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Pandemic» Forums » Rules

Subject: What's the point of different color cubes on a city? Where's the danger? rss

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Matt O
Hong Kong
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As I understand the rules, you can only get different colored cubes on a city from outbreaks. I understand that you can have 3 of each color, but this seems almost impossible to occur.

Cubes only have an effect if there're four of them, and cubes placed from infection cards are only of the city's color, and they don't interacts with other colors, ever. So how does a spillover of a certain color into a different region even pose a threat to players?
 
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David Goldfarb
United States
Houston
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It's true that you'll rarely, almost never, get an outbreak of cubes that don't match the city's color. The cube that's there is a cube that's not in the supply, so it does contribute towards losing by being unable to pull cubes from the supply when needed.

The main reason you get cubes in different colored cities is that the colored regions have to border one another, and it would be silly to have a special case in the outbreak rules saying that cubes go only to adjacent cities of the same color.
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Matt O
Hong Kong
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David Goldfarb wrote:
The cube that's there is a cube that's not in the supply


Good point! Other than this, I guess they could be ignored if there's no danger of an off-color outbreak.
 
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Dave Slaven
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Sioux City
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Keep in mind that putting a red cube in a black city brings you closer to the maximum number of red cubes you're allowed. It can contribute to losing the game that way.
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Paul Wise
United States
Tupelo
Mississippi
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Because if you ever run out of cubes of any color, you lose. If you had an outbreak in the black region on the border with the red region and added a black cube to each connecting city in the black region and you only have 2 black cubes left and there are two connecting cities in the red zone which still have to get a black cube each. Placing those 2 remaining black cubes on connecting cities in the red zone would cause you to lose the game. If you instead decided to put red cubes in those two cities because your reasoning is that they are in the red zone, you would still be able to play even though you've technically already lost.

Slaven41 was faster at posting and in fewer words.
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T C
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Aside from the aforementioned issue of running out of disease cubes, a couple other situations occur to me:

1. Chain reaction outbreaks can quickly lead to piling up of cubes even in non-infection-card cities.

For example, take Atlanta (blue), Washington (blue), and Miami (yellow). All three are connected to each other.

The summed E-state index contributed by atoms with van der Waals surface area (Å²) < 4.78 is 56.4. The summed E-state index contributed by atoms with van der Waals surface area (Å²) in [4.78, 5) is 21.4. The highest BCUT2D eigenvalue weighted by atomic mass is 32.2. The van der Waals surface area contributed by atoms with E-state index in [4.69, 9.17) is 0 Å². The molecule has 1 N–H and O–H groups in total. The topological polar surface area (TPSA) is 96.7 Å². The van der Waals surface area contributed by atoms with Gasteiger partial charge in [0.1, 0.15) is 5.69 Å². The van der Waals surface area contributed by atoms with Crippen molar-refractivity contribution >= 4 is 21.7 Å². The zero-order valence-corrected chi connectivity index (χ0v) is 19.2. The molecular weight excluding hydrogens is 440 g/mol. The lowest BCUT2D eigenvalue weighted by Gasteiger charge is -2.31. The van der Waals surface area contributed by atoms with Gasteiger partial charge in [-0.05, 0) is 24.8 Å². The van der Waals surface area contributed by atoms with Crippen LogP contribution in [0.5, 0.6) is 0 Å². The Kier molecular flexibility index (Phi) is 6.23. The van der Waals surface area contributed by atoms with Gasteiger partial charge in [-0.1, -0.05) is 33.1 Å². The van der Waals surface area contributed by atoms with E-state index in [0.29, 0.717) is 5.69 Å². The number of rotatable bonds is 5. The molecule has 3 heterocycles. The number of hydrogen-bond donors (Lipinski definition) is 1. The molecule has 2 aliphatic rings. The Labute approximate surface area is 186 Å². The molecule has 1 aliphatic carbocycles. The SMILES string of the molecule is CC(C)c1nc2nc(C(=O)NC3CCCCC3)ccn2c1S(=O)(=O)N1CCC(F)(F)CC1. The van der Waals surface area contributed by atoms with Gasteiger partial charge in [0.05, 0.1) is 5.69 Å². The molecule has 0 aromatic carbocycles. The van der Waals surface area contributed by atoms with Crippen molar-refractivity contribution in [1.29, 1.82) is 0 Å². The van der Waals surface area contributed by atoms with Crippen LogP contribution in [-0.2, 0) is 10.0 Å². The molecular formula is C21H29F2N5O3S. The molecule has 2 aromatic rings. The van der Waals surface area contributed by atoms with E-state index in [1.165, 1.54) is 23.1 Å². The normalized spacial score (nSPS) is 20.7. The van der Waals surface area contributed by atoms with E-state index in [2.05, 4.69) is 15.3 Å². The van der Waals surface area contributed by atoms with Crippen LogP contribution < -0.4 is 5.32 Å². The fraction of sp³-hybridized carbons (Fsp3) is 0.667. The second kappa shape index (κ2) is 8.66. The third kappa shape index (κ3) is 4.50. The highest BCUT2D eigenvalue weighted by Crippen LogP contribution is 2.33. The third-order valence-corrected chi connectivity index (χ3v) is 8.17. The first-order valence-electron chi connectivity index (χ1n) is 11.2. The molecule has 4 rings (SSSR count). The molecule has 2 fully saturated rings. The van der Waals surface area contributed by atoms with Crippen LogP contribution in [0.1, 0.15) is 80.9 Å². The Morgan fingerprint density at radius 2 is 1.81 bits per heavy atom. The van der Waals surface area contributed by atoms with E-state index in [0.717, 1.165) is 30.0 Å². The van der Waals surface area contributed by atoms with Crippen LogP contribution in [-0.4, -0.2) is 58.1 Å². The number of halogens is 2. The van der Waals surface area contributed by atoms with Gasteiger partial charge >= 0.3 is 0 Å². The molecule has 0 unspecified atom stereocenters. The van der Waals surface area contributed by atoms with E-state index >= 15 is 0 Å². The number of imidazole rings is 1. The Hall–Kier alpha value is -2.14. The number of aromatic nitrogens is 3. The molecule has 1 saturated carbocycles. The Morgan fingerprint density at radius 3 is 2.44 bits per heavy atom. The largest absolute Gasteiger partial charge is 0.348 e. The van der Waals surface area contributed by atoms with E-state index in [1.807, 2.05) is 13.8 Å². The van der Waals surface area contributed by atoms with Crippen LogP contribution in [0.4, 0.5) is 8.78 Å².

Let's say Atlanta has three blue cubes at the end of your turn. You draw an epidemic card. Let's say the epidemic city is Washington, which now gets three blue cubes.

During the infection step, the first infection card you draw is Atlanta. Atlanta outbreaks and deposits a blue cube in Miami. Washington has a chain reaction outbreak and deposits a second blue cube in Miami.

The second infection card you draw is Washington. Washington outbreaks and deposits a third blue cube in Miami. Atlanta now does a chain reaction outbreak, and triggers a chain reaction outbreak in Miami, which now deposits blue cubes in Mexico City and Bogota. Note that Bogota isn't even connected to a blue city!


2. This isn't really a direct threat, but spillover cubes can make it extra annoying when trying to eradicate a disease. For instance, let's say you've cured blue and have removed all cubes on blue cities. But there's just one more blue cube on a non-blue city that you can't quite get to on this turn, and then blue cubes start building back up on the next turn.


Yes, both of the above situations (with different cities and different colors) have happened to me.
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Stephen Schaefer
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Also, can the medic only remove cubes of the same color with its power? If so, mixed colors dilute the medic ability.
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Jamie Specht
United States
Downers Grove
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The Schaef wrote:
Also, can the medic only remove cubes of the same color with its power? If so, mixed colors dilute the medic ability.

Medic can only do one color at a time. But can take two actions to clear two colors.
After cure is found for both colors on a city, I think medic can clear both without using an action. But, I'm not certain.
 
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Cassy Whisperer
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Tampa
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OutOfHabit wrote:
The Schaef wrote:
Also, can the medic only remove cubes of the same color with its power? If so, mixed colors dilute the medic ability.

Medic can only do one color at a time. But can take two actions to clear two colors.